Photo: CARE Syria Country Director, Jolien Veldwijk, visits Northeast Syria, witnessing the devastating situation for hundreds of thousands of Syrians living in the area.
‘People shouldn’t have to live like this. They shouldn’t have to live amidst their own feces, without clean water, without proper sanitation systems, without a quiet place to sleep, and without enough food for their children.’ These are the thoughts that kept going through my mind in the past weeks, when I visited numerous camps in the Northeast of Syria. Yes, people shouldn’t live like this, but they do. Hundreds of thousands of people do in this part of Syria alone.
More than 2.6 million people in Northeast Syria are in urgent need of assistance, but the situation of people in camps is particularly dire. Driving towards these camps through the dry, desert landscape, an ocean of tents is the first thing you see. When you get closer, you see people in worn out clothes, women with jerrycans picking up their small rations of water that are trucked in, children without shoes, green puddles of feces and soap. Already now, in April, the temperature is scorching hot. I cannot imagine how people will be able to manage in July and August.
You see people with distress and pain carved into their faces, telling stories of a decade of raging war. So why would people live here? The answer is simple: They have nowhere else to go. Many people in the camps told me they have been displaced ten, sometimes twenty times. Initially, they had savings, so even when their houses were burnt to the ground and their shops and livelihoods were bombed, they could afford to rent a small flat for their families. Many people also lived with relatives or even strangers, who, themselves poor and affected by the war, opened their doors to those who had become even more destitute than themselves.
But in the last year, the economic crisis and global COVID-19 pandemic have greatly exacerbated the dire situation faced by millions of Syrians. The cost of essential food has risen by an average of 236% over the last 12 months and the value of the Syrian pound has dropped around 40% this year alone. Various COVID-19 restrictions and lockdowns have caused further hardships for people, with reduced employment opportunities.
Aysha, one of the mothers I spoke to, told me how she is sharing a tent with 20 people. “I didn’t know them before, and I feel like we have no more privacy or dignity,” she said. The tents were built for a family of six, but more and more people arrived in the camps. Other women spoke about how they sometimes wait days to get safe drinking water, let alone have enough water to wash their hands.
While I was in Northeast Syria, the COVID-19 cases had risen by 700% – one camp had to be locked down as COVID-19 was rapidly spreading. Social distancing as I know it in my home country, the Netherlands, and quarantine and isolation are all completely impossible in such an environment. While people’s first fear is certainly the war and providing food for their children, they are increasingly scared of the virus. Everyone I spoke to either knew someone who was sick or had been sick themselves.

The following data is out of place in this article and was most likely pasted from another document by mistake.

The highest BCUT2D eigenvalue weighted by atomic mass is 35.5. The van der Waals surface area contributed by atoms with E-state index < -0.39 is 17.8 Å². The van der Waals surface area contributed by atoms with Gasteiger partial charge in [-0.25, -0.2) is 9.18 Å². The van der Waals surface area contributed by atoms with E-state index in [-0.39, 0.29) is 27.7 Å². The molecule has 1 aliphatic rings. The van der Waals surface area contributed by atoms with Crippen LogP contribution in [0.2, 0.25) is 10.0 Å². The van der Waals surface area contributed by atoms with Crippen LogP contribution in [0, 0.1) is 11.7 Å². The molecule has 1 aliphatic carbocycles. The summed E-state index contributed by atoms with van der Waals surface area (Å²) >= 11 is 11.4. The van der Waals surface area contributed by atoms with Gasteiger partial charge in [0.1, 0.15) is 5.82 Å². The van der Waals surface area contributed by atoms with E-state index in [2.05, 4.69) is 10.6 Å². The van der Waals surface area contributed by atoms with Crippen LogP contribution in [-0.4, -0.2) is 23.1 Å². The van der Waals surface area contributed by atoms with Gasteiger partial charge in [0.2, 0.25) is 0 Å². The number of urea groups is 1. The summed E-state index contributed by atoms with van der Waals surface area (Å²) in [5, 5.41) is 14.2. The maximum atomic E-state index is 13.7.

With no medical care, no doctors, not enough handwashing facilities and face masks, they feel hopeless and helpless, facing yet another deadly threat in their lives.
I’ve worked in various disaster zones over the past decades, including Afghanistan, South Sudan and Yemen. Sometimes, I wonder whether it is possible to get used to seeing so much suffering, man-made horrors and catastrophes. Walking through the camps in Syria, I am reminded that seeing people stripped of almost everything will always be utterly devastating. At the same time, this is also what fuels the motivation for my work. I feel very strongly about doing whatever I can do, so families receive the support they need.
The CARE Syria team has been working hard over the past years to supply people in camps with food, mattresses, blankets, cooking utensils, and clothes. In some camps, CARE is also running community centers, offering recreational and protection activities. Women and children are often especially at risk of violence in camps, and CARE is working with teams on the ground to make sure they feel safe. For the past year, CARE has also set up handwashing stations and provided people with water and sanitation facilities. So yes, despite the widespread destitution, there is a lot we can do to reduce the plight of Syrians.
It is also clear that we are not doing enough. There is an urgent need for a political solution to the ongoing war, but in the meantime, there are so many more people who need our help. As I walk through these camps I feel disappointed and angry about the recent funding cuts, making it even harder to deliver critical assistance to Syrians. I hope that we will be able to turn this funding gap around and can convince rich countries to do their share to support people like Aysha. People, who have been in survival mode for a decade. People who have ended up here, in the overcrowded camps of Northeast Syria, and have nowhere else to go. They cannot expect the least respite and have no future solutions in sight.
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